The German surprise attack on December 16 initially overwhelmed American forces in the Ardennes sector of Belgium and Luxembourg. The 28th Infantry Division was one of the outfits in the direct path of the advancing Fifth German Panzer Army. During those desperate days, the 28th did everything it could to slow the advance of German tanks on the vital crossroads at Bastogne.
The climax occurred on December 18-19 around the small town of Wiltz, which also served as Division headquarters. Outnumbered and undergunned, everyone pitched in for the defense. The band members dropped their instruments, picked up carbines and went into the front lines. Though the defenders were finally forced to retreat the official military history concludes:
The fall of Wiltz ended the 28th Division's delaying action before Bastogne. Other American troops now had to take over the actual defense of that all-important road center, but without the gallant bargain struck by the 110th Infantry and its allied units-men for time-the German plans for a coup-de-main at Bastogne would have turned to accomplished fact. The cost had been high, much higher than American units expected to pay at this stage of the war: the 110th Infantry virtually destroyed, the men and fighting vehicles of five tank companies lost, the equivalent of three combat engineer companies dead or missing, and tank destroyer, artillery, and miscellaneous units engulfed in this battle.Of the 60 band members, 47 were killed or captured. Of 13 survivors, 11 were wounded. For its gallant efforts, the band was awarded the Meritorious Unit Commendation.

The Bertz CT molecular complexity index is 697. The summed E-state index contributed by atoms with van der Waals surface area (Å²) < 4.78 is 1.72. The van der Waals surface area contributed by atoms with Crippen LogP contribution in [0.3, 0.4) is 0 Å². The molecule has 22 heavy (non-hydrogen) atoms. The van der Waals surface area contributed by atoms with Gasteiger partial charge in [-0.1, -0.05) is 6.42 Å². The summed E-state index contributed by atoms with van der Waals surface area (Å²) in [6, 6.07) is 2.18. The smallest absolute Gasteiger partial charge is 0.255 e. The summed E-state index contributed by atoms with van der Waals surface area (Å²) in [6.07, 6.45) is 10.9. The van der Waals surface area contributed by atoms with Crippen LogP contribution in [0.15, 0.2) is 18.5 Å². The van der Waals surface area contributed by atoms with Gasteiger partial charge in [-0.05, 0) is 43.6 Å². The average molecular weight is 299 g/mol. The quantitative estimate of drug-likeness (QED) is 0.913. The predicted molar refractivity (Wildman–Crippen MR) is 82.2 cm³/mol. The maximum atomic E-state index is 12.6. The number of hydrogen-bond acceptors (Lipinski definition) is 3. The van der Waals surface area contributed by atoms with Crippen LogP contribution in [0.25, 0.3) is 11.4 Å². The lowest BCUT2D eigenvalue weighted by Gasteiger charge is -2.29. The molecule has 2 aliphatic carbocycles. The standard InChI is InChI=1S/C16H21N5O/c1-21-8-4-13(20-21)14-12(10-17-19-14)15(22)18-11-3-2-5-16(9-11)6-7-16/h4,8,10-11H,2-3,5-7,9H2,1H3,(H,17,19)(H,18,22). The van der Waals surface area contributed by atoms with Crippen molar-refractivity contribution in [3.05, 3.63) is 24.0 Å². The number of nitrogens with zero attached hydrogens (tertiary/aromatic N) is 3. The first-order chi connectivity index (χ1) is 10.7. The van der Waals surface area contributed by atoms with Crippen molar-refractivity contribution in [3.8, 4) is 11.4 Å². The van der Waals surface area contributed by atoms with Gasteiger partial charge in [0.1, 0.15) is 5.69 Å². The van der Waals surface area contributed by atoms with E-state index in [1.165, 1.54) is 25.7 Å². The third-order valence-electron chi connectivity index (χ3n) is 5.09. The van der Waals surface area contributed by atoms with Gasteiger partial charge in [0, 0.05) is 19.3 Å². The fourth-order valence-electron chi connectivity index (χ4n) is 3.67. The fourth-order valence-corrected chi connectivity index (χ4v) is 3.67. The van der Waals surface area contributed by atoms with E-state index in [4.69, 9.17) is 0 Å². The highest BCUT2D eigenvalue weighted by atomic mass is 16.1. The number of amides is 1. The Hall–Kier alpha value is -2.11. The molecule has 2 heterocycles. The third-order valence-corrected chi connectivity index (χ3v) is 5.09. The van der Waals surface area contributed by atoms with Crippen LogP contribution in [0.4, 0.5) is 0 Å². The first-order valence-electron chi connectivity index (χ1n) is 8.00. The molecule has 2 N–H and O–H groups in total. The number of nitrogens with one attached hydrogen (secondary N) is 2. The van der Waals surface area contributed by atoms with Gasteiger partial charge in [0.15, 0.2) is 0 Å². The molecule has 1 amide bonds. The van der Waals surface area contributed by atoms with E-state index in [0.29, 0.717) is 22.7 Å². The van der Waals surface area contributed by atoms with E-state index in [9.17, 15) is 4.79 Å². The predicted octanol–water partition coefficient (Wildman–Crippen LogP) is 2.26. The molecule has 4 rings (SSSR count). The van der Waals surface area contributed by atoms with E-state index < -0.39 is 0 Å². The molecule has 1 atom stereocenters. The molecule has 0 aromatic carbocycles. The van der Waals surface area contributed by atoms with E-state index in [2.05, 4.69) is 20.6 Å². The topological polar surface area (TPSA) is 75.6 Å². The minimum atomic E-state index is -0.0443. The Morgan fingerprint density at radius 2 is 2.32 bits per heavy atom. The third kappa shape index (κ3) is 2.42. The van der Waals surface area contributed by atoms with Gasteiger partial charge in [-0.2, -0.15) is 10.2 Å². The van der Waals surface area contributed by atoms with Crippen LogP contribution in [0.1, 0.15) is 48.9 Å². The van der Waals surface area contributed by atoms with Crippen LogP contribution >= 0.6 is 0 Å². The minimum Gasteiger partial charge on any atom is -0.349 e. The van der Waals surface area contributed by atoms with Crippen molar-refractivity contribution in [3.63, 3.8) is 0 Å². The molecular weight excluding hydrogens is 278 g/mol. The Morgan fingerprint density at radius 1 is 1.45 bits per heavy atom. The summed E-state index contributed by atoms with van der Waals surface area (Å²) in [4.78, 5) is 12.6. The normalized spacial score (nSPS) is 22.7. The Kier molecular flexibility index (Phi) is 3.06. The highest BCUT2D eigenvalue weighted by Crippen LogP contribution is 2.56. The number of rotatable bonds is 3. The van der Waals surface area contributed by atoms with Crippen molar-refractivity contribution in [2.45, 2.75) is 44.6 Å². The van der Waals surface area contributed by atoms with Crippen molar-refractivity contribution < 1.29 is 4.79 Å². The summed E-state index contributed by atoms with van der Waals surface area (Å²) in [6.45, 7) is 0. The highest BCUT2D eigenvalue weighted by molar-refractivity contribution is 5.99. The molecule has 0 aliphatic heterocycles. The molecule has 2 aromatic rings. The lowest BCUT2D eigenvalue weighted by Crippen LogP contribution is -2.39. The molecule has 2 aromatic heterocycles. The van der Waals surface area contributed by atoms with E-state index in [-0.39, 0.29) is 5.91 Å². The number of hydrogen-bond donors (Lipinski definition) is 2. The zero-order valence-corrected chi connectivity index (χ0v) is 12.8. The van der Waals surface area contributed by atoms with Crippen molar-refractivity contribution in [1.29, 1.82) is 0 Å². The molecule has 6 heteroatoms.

In 1994, the 28th Infantry Division Band was invited to play at ceremonies honoring the 50th anniversary of the liberation of Luxembourg and Belgium. Among the locations they played was at the graveside of one of the musicians killed during the action at Wiltz.